Swimming Pool Chemicals

No ⁄ Low Chlorine


Biguanide based sanitizers (such as Baquacil or SoftSwim) are a relatively new system of pool chemicals, which has been becoming more popular in the last few years. The main reason the pool chemicals are growing in popularity is because they have almost no affect on swimmers. Chlorine can irritate swimmer's eyes and skin, and many people have developed allergies to chlorine-based sanitizers. Follow this link to purchase chlorine free pool chemicals from our preferred online pool supply retailer. Biguanide sanitizers are much softer on swimmers and can effectively kill bacteria, however Biguanides cannot oxidize and destroy harmful organic contamination the way that chlorine does. In addition to the Biguanide based sanitizer, a highly concentrated hydrogen peroxide solution must be added on a regular basis to remove the harmful organics. This hydrogen peroxide solution is actually more dangerous than any form of chlorine, and because it is a liquid there may be a higher potential for accidents.

Because Biguanide based sanitizers cannot control organic contamination, microorganisms growing in the pool water will eventually become resistant to the chemicals. Like an evolving virus, these organisms become immune to the Biguanides and grow in pool water as an ugly slime or water mold. This slime can only be killed with a strong dose of chlorine-based pool shock. When chlorine is added to a pool using the Biguanide chemical system the chlorine will oxidize any harmful organics in the water, but chlorine will also destroy the Biguanide sanitizer in the water. This results in very cloudy water and terrible water conditions lasting for days or weeks. It is suggested that once you use the chlorine, you should continue adding chlorine rather than going back to the Biguanide system because the organic contamination may quickly grow back.


Another way to significantly reduce the amount of chlorine needed in a pool is through the use of an Ionizer, or an Ozonator (or both!).  An Ionizer releases copper & silver ions into pool water, similar to a mineral purifier.  Rather than using the circulating pool water to erode the copper & silver, an Ionizer uses a small current of electricity passed between copper & silver electrodes to release the minerals into the water.  The suggested amount of chlorine used with an Ionizer seems to vary (or isn’t given) from one Ionizer manufacturer to another, but 1 ppm would be best.  As with a mineral purifier, shock will still need to be added to a swimming pool to oxidize and remove the contaminants.

An Ozonator is an excellent concept, however Ozonators are most commonly found on spas/hot tubs and in larger commercial applications.  There are two different kinds of Ozonator designs on the market today, using either UV or Corona discharge to convert oxygen in the air into ozone.  UV Ozonators pass air over a UV bulb to generate ozone.  Corona discharge Ozonators use an electric spark to produce ozone, and are capable of producing much larger quantities of ozone.  Ozone is a form of oxygen with strong oxidizing properties.  The oxidizing properties are harnessed to burn up bacteria and organic contaminants in pool water. Ozone does not build up a residual in pool water, and is only actually working to clean the water while the unit is turned on & pool water is flowing through the circulation system.  Because Ozonators stop working as soon as the filtration system is shut down, chlorine or another sanitizer is still required in the pool water at all times.  Because and Ozonator performs the same function as pool shock (oxidizes contaminants in pool water), an Ozonator can almost completely eliminate the need to “shock” a pool.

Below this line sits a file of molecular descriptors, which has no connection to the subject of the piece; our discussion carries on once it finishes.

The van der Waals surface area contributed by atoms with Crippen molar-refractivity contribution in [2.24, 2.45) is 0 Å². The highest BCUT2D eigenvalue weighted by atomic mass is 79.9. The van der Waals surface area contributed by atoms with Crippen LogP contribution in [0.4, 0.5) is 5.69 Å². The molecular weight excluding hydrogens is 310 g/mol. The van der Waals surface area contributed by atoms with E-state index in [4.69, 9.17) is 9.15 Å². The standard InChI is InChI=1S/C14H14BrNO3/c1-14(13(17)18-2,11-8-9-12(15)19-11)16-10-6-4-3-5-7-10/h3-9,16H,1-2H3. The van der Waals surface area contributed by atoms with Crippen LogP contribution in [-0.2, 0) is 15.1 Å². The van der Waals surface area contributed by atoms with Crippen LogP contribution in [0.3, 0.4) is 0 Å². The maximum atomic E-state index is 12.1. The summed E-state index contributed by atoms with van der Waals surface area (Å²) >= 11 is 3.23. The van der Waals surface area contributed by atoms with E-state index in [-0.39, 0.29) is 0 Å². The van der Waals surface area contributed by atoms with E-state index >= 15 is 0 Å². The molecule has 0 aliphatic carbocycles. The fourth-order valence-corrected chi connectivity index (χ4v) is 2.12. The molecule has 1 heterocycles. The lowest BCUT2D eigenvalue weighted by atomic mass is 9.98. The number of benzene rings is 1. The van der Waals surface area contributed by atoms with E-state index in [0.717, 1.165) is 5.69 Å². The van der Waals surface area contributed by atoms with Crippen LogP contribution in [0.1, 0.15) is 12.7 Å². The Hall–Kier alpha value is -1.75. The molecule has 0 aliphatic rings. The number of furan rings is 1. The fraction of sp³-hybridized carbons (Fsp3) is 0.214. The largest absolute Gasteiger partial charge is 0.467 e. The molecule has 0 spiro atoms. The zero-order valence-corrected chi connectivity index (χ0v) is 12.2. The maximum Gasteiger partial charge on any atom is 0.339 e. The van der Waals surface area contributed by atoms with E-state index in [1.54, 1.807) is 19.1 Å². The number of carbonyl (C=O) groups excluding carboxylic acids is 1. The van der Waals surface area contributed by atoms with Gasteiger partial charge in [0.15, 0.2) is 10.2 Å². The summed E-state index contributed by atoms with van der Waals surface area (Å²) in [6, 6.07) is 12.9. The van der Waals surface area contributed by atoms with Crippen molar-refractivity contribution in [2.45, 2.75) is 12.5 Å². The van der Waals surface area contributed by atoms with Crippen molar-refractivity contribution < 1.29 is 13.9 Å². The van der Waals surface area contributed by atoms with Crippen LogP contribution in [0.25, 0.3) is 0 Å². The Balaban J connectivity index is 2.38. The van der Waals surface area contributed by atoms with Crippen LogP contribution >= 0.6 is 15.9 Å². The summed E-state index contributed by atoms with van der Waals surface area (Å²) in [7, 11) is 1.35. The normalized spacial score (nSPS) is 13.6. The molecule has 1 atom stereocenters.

Although it is not suggested that chlorine be completely eliminated from a pool (unless necessary, due to severe allergies) there are many products on the market that can be added to a sanitizing system to very significantly reduce the amount of chlorine that needs to be added to pool water.  One such product is a mineral purifier.  A widely recognized mineral purifier is the Nature2 system.  When chlorine is the only sanitizer being used, the chlorine level of a swimming pool must be maintained between 1-3 ppm to keep the water free of bacteria and other contaminants.  The Nature2 mineral purifier has recently been qualified by the EPA as a pool sanitizer, when used with only 0.5 ppm of chlorine.  The difference between 0.5 ppm of chlorine in the water & 2-3 ppm makes a huge difference to swimmers with chlorine allergies or sensitive skin. 

Mineral purifiers work to sanitize pool water by slowly releasing small amounts of copper and silver into the water.  The copper works to destroy algae and other organics (in the same way most liquid “algaecides” work), and the silver released into the water kills any bacteria that may be present.  Most mineral purifiers are easily plumbed in-line in the existing pool filter system, using easy to replace cartridges, which last (on average) one year.  Much less chlorine is required (resulting in lower pool maintenance costs), however chlorine shock will still need to be added.  The copper & silver released by a mineral purifier will work to kill algae and bacteria, but these minerals cannot oxidize and remove the dead contaminants.  Shocking will be required on a regular basis, but less frequently, and should still be added any time the pool water is cloudy, dull or if there is algae present.


Chlorine and Bromine

Pool Shocks

Water Balancers

Algaecides, Clarifiers & Enzymes